Charlene M. Cooper is a self-taught artist, reared and educated in Philadelphia. At an early age she had an infatuation with the arts, enjoying creative writing, music, and theater, but was "very partial to the visual arts," admiring the works of Ernie Barnes, who was the first African American artist that she was exposed to through the 1970’s televised sitcom “Good Times” and the art of Tom McKinney, who was the preferred artist of her 5th grade teacher, and Nelson Shanks, which was subsequently how she realized that she wanted to become an artist.
Charlene credits all of those "remarkably gifted" men for opening her eyes to a world of art that she never knew existed. Her art illustrates the joys and pains of African-American life in the USA. She uses art to invoke thought, laughter, love, and sometimes tears. She aspires to become considered a Master of her craft and would like her viewers to "feel her art with their entire soul and remember it like the seductive expression of an old love song, delighting in its complexity like a Bordeaux connoisseur of a sweet sauternes."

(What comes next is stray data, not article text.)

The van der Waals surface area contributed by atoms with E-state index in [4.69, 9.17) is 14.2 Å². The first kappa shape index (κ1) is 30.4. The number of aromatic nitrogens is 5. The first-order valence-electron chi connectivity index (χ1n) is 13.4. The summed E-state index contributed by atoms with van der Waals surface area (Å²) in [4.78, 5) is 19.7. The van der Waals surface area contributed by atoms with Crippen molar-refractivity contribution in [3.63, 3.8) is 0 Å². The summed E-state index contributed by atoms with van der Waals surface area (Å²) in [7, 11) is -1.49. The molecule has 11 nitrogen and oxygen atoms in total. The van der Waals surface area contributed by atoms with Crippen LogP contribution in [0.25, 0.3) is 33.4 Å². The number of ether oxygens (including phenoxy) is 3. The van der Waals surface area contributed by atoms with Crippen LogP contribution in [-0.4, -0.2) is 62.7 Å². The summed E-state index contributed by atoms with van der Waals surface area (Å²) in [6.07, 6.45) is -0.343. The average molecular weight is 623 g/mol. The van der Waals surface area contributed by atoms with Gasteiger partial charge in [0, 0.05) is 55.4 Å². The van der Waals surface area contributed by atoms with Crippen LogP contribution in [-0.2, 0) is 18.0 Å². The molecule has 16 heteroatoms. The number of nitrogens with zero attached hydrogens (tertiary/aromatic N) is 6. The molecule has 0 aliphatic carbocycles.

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"You think your pain and your heartbreak are unprecedented in the history of the world, but then you read. It was books that taught me that the things that tormented me most were the very things that connected me with all the people who were alive, or who had ever been alive."
~ James Baldwin
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Flash Fiction Contest
On May 1st, we announced the winners of our Flash Fiction Contest: Thomas Garcia (1st), Rick Krizman (2nd), and Rios de la Luz (3rd). Read more.
The James Baldwin Literature Prize
It is with great pleasure that we announce the winner of The James Baldwin Literature Prize of $1,000 to Hafsa Musa. Read more.